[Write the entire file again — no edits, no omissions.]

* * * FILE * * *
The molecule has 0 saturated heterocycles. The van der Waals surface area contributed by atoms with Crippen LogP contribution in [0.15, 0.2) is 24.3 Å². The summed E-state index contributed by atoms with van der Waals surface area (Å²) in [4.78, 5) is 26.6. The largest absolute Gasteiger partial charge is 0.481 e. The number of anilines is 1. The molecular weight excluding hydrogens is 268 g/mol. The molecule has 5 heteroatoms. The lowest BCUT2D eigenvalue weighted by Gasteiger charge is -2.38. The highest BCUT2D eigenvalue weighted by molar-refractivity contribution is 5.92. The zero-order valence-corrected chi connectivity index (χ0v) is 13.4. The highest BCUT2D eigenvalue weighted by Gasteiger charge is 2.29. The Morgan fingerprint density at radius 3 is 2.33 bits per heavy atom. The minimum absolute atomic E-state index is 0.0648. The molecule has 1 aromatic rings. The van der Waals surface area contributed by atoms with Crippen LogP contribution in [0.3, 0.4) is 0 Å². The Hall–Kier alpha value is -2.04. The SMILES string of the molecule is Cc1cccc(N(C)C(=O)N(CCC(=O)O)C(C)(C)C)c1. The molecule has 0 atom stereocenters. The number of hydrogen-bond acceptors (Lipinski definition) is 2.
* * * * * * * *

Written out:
The molecule has 0 saturated heterocycles. The van der Waals surface area contributed by atoms with Crippen LogP contribution in [0.15, 0.2) is 24.3 Å². The summed E-state index contributed by atoms with van der Waals surface area (Å²) in [4.78, 5) is 26.6. The largest absolute Gasteiger partial charge is 0.481 e. The number of anilines is 1. The molecular weight excluding hydrogens is 268 g/mol. The molecule has 5 heteroatoms. The lowest BCUT2D eigenvalue weighted by Gasteiger charge is -2.38. The highest BCUT2D eigenvalue weighted by molar-refractivity contribution is 5.92. The zero-order valence-corrected chi connectivity index (χ0v) is 13.4. The highest BCUT2D eigenvalue weighted by Gasteiger charge is 2.29. The Morgan fingerprint density at radius 3 is 2.33 bits per heavy atom. The minimum absolute atomic E-state index is 0.0648. The molecule has 1 aromatic rings. The van der Waals surface area contributed by atoms with Crippen LogP contribution in [0.3, 0.4) is 0 Å². The Hall–Kier alpha value is -2.04. The SMILES string of the molecule is Cc1cccc(N(C)C(=O)N(CCC(=O)O)C(C)(C)C)c1. The molecule has 0 atom stereocenters. The number of hydrogen-bond acceptors (Lipinski definition) is 2.